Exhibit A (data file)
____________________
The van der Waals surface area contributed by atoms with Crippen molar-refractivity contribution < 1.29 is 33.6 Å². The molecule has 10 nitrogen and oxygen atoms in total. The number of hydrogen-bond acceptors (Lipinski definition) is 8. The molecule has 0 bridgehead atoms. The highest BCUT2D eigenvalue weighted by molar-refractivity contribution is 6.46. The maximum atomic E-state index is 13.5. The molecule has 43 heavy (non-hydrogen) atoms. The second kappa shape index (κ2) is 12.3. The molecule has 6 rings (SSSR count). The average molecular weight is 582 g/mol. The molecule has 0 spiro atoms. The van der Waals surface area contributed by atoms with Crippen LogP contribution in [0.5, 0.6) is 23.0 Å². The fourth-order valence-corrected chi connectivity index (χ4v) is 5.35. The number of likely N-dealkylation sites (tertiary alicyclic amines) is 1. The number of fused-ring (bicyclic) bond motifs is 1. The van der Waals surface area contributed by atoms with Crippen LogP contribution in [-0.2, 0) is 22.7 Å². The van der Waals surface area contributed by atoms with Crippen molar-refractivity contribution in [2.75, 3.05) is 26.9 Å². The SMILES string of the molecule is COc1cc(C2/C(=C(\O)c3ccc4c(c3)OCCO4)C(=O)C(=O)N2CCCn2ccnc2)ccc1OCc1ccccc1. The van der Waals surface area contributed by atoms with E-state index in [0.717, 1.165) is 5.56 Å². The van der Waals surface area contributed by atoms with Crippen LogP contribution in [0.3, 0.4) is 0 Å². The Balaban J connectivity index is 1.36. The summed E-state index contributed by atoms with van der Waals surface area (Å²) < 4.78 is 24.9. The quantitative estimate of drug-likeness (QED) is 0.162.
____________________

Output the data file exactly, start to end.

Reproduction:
The van der Waals surface area contributed by atoms with Crippen molar-refractivity contribution < 1.29 is 33.6 Å². The molecule has 10 nitrogen and oxygen atoms in total. The number of hydrogen-bond acceptors (Lipinski definition) is 8. The molecule has 0 bridgehead atoms. The highest BCUT2D eigenvalue weighted by molar-refractivity contribution is 6.46. The maximum atomic E-state index is 13.5. The molecule has 43 heavy (non-hydrogen) atoms. The second kappa shape index (κ2) is 12.3. The molecule has 6 rings (SSSR count). The average molecular weight is 582 g/mol. The molecule has 0 spiro atoms. The van der Waals surface area contributed by atoms with Crippen LogP contribution in [0.5, 0.6) is 23.0 Å². The fourth-order valence-corrected chi connectivity index (χ4v) is 5.35. The number of likely N-dealkylation sites (tertiary alicyclic amines) is 1. The number of fused-ring (bicyclic) bond motifs is 1. The van der Waals surface area contributed by atoms with Crippen LogP contribution in [-0.2, 0) is 22.7 Å². The van der Waals surface area contributed by atoms with Crippen molar-refractivity contribution in [2.75, 3.05) is 26.9 Å². The SMILES string of the molecule is COc1cc(C2/C(=C(\O)c3ccc4c(c3)OCCO4)C(=O)C(=O)N2CCCn2ccnc2)ccc1OCc1ccccc1. The van der Waals surface area contributed by atoms with E-state index in [0.717, 1.165) is 5.56 Å². The van der Waals surface area contributed by atoms with Crippen LogP contribution in [0.3, 0.4) is 0 Å². The Balaban J connectivity index is 1.36. The summed E-state index contributed by atoms with van der Waals surface area (Å²) < 4.78 is 24.9. The quantitative estimate of drug-likeness (QED) is 0.162.